Trade officials working for the European Commission may be having to work from home because of the coronavirus pandemic but they are still busy negotiating free trade deals with countries around the world on behalf of the European Union. As Mediapart's Brussels correspondent Ludovic Lamant reports, these officials are behaving as if the Covid-19 outbreak has not had a dramatic effect on everything – including the way people regard world trade and globalisation.
In an interview with the Financial Times, and during a week of heightening diplomatic tensions between Paris and Beijing, French President Emmanuel Macron said it would be 'naive' to believe the Chinese authorities had dealt better with the Covid-19 virus crisis than Western democracies, and that in China 'There are clearly things that have happened that we don't know about'.
The Chinese ambassador to France was summoned by the foreign ministry in Paris after his embassy posted online criticism of French management of the Covid-19 epidemic, which Chinese officials have since insisted was a 'misunderstanding'.
An investigation by Mediapart has revealed the chaotic management at the highest levels of the French state over the crucial issue of providing protective masks to help tackle the Covid-19 coronavirus pandemic. Our probe, which has analysed the situation since January and is based on numerous witness accounts and documentary evidence, highlights the hidden shortages, the unreliable health instructions, the neglected offers of help with importing masks, the continuing shortage of stocks and the way that some companies have been favoured. It also reveals the lies that have accompanied this mismanagement. Meanwhile hundreds of nurses have become infected with the virus. Yann Philippin, Antton Rouget and Marine Turchi report.
The Covid-19 coronavirus pandemic has not brought a stop to the activities of hackers and trolls bankrolled by various foreign governments, including Russia and China. In some cases hacking attacks have targeted institutions who are in the front line in the battle against the virus. Trolls meanwhile have been extolling the virtues of how authoritarian regimes have handled the health emergency. François Bougon and Matthieu Suc report.
A statement issued on the website of China's embassy in France warns that excluding Chinese tech giant Huawei from future French 5G telecoms contracts would be regarded as 'blatant discrimination' and 'disguised protectionism', in a riposte to US pressure to bar Huawei's involvement in the new fifth-generation wireless networks over fears of Chinese spying.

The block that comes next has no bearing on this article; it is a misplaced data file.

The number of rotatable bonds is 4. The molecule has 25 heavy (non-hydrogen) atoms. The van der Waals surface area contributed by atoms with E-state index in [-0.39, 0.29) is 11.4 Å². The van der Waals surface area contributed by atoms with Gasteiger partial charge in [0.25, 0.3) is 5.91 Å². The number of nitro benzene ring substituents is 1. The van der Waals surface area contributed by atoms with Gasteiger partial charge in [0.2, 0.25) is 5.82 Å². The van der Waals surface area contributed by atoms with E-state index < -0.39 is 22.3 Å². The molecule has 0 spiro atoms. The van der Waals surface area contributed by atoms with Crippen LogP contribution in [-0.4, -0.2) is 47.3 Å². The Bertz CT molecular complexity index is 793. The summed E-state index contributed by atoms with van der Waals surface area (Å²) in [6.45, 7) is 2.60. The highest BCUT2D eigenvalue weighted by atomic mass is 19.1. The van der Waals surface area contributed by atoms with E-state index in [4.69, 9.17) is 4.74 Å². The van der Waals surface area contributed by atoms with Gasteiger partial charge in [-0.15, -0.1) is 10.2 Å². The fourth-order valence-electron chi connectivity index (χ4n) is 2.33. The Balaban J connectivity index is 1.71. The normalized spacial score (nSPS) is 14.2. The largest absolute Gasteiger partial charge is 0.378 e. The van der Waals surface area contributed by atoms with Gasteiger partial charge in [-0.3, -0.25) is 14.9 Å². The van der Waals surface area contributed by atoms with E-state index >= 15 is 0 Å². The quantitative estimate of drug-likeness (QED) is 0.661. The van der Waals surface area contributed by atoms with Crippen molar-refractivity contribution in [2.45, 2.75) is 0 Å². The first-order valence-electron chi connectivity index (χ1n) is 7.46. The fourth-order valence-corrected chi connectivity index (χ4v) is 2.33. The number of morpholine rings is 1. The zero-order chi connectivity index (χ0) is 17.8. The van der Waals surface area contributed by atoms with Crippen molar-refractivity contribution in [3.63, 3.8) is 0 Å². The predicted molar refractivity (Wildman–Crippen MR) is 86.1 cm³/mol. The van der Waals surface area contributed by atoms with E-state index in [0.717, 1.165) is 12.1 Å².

The beautiful châteaux of the Loire Valley in western France are a major attraction for visitors from China. But both individual Chinese tourists and those in groups are starting to suffer as a result of the fears provoked by the current coronavirus outbreak which began in mainland China. Jordan Pouille reports.
While a fourth case of coronavirus infection was diagnosed in France, the government has said the first flights repatriating French citizens from the centre of the outbreak, the Chinese city of Wuang, are due to arrive in Paris as of Friday, and all will be placed in a holding facility where they will be monitored over the 14-day incubation period.
France will later this week begin airlifting its nationals from Wuhan, the locked-down Chinese city at the centre of a coronavirus outbreak where an estimated 500 French expatriates live, after reaching agreement for the evacuation with the Chinese authorities, health minister Agnès Buzyn has announced.
During a three-day visit to China this week by French President Emmanuel Macron, France and China signed commercial deals in the fields of aeronautics, energy and agriculture worth a total of around 15 billion dollars, a Chinese government official has announced.
China has suspended all cooperation with France in police matters in retaliation for its granting of asylum to the wife of the former Chinese boss of Interpol, Meng Hongwei, who was tried in Tianjin in June on charges of accepting bribes after mysteriously disappearing from Interpol's French HQ in Lyon.
The Chinese president Xi Jinping, whose country is embroiled in a trade war with the United States, has threatened an embargo on Chinese exports of what are called rare earths. These metallic elements have become essential raw materials both for the technological transition to greener energy and in the digital world. And China has a near-monopoly on them. Mediapart's Martine Orange spoke about the issue with French expert Guillaume Pitron, author of a recent book on the growing global battle over these crucial elements.
Meng Hongwei, the Chinese head of the France-based international police organisation Interpol who disappeared after travelling to China last September, has admitted accepting more than 2 million dollars in bribes, according to a statement issued by a Chinese court in the north-east city of Tianjin.
Grace Meng, whose husband Meng Hongwei faces bribery charges in China, was given protection by French police after alleged abduction bid.